No, I just thought the similarities were interesting.
Now I want to correct somebody who seems to think that money now on a variant of the "gold standard", when it isn't.
Net (after all money-in-bank) UK national debt is over £1,254,000,000,000
Does the UK government really have that much in physical assets? It doesn't matter because we can keep servicing the debt and inflation means the real cost of the debt goes down over time.
Banks don't have the assets to repay all their liabilities - they bet the company on no more than a small number of loans going bad. In 2008/9 a few of them lost that bet.
Foreclosing loses money, that's why they try to avoid it if possible. I pay my mortgage because I don't care if the bank loses money, I don't want to lose my house!
- On a small scale, inflation means my mortgage payments get more affordable as time goes by.
Government are afraid of too much inflation as that can kill the currency, and of deflation as that kills their borrowing. They need it to be just right.
The difference between Bitcoin and GBP is that there are hundreds of millions of people who are confident that GBP will still be valuable in 25 years time.
Very few people are confident that Bitcoin will exist at all by then, expecting it to have been replaced by something else.
Who is right remains to be seen.
Real currencies have gone down the toilet more than once, with hyper-inflation wiping out everything (Germany, Peru etc). A new currency was then created - the government and country still existed, but the old currency became worthless.
Even GBP nearly did it in the 70s.
This means that the currency has no support from an asset base which traditional currencies do, cause for concern?
The 'mainstream' currencies like USD, EUR, GBP etc don't have such an asset base either, and neither do any of the banks you store your cash in.
All governments that have their own currency continually print more in part to fund their borrowing - as inflation is the most effective way to reduce the debt burden of a country. (That's why several of the Eurozone countries got into so much trouble - they couldn't inflate their way out of the debt mountains.)
There's a reason why 'traditional' banks fear a "Run on the bank", and that's because none of them actually have the assets (let alone liquid assets) required to pay out more than a tiny percentage of the savings in them. Banks borrow for short periods and lend for long periods, that's what a bank is. Your salary is what they borrow, and things like government bonds and mortgages are what they lend.
All modern currencies work by fiat - they work because they work.
The reason any currency pulls off that trick is because the general population have confidence that they will still be able to exchange the bits of metal, paper, plastic or numbers stored on a computer somewhere they've never seen for tangible goods for a reasonably long time in the future.
(The people providing services need confidence they can buy tangible goods, like food, with the currency you're offering for that service. If they can't, they won't accept it.)
It's the idea that the cash will still be valuable next week, next month, next year etc that sustains a currency.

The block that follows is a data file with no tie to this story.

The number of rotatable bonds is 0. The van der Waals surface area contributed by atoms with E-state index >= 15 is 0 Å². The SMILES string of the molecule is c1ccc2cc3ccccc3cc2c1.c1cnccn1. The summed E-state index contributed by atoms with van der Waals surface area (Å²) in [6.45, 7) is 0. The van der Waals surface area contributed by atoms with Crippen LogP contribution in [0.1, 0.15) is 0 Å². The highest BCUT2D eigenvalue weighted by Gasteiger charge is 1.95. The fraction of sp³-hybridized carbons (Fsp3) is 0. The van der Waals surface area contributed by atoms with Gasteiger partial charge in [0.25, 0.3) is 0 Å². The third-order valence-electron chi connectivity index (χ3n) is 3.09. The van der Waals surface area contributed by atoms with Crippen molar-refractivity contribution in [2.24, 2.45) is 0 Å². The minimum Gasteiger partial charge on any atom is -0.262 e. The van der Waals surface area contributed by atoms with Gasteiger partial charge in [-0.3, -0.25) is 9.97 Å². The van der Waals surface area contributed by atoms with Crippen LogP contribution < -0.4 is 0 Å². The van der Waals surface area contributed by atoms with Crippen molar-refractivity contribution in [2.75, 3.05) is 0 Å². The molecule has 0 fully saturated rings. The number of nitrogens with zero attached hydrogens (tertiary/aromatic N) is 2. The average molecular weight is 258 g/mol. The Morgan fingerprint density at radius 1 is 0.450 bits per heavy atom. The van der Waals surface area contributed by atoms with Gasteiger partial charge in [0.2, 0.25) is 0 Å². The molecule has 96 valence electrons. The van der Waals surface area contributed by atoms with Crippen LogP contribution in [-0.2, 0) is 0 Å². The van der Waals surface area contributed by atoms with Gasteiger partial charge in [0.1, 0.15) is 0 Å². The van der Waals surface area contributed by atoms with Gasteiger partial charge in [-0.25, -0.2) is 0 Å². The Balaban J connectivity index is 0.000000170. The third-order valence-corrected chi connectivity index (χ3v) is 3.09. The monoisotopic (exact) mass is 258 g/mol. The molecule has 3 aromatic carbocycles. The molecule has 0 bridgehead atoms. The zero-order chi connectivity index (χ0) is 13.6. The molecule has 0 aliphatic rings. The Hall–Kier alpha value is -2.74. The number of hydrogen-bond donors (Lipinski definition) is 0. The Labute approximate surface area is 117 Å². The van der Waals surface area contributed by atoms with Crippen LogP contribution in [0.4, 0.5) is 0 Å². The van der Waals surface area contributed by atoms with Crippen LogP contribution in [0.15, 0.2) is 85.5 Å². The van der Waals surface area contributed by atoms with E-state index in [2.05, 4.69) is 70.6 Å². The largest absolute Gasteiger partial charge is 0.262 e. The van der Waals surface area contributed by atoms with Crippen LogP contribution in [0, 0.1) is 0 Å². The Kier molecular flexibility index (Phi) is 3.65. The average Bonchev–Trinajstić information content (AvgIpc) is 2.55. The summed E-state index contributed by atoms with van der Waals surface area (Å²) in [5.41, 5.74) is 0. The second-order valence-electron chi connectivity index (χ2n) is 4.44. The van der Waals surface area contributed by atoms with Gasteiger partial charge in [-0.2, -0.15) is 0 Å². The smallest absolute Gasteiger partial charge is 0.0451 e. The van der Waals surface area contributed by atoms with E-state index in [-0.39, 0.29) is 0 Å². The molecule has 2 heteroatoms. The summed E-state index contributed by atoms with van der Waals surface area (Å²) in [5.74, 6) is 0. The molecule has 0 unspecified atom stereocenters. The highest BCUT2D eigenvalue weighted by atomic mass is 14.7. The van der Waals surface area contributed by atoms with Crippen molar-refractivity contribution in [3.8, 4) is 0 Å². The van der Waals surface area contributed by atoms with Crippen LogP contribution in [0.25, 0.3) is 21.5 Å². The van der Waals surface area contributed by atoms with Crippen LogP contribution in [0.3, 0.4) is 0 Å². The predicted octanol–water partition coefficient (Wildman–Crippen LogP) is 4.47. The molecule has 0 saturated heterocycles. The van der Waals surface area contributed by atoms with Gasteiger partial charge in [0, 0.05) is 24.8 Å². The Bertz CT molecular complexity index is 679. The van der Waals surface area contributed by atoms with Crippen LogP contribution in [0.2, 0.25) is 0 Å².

The moment the holders of a significant amount of a currency lose confidence in the future, they'll exchange it for something else, the value slumps (so inflation skyrockets) and boom! The currency dies.
It'll be a cold day in Hell (Grand Cayman) before I let my fridge see the internet!
Depends on the specifics.
What type of branch prediction, how does it work etc.
Lots of ways to skin that particular cat - for example, most (GP)GPUs simply execute both branches and throw away the "wrong" answer.
It does seem odd to be going after Apple though, as I'm pretty sure they didn't design the microprocessor in the A7.
Unless they mean some custom bolt-on module, like a GPU or whatever.
Given the vagueness it does seem rather likely they are simply trolling, in the original sense.
For that you can buy complete replacement local hardware (two HDD and the enclosure) every two to three months!
Even Seagate's aren't that bad!
That pricing is just crazy, nobody would pay that for a domestic/small business scale storage system, even with automatic offsite backup.
At $199 up-front with a small monthly covering the offsite backup and replacement local disks past the 3year warranty period (basically life insurance for HDDs) they might have a business, otherwise, nope.
Well, it should be. It's also generally not allowed to trademark a dictionary word, which makes this one rather odd.
Especially as the word "Candy" has been used in many thousands of other computer games, so they don't even have the Apple Computer/Apple Music distinction (which got very lawsuit-happy later on...)
Trademark law is an odd one though, because you lose it if you don't defend it - unlike copyright or patents.
If it's to defend its customers against the other members of the consortium, then it wouldn't have worked. The other members wouldn't have agreed to a blanket licence to anyone implementing Android.
Remember that they never sued Google directly, only it's customers.
Up voted for sheer balls!
Whaddya mean, "used to"?
On the other hand, you wouldn't buy a car if you could only get service and parts from a single supplier.
That's the real consumer difference which open source and more generally, open standards give you and walled gardens are intended to prevent you from having.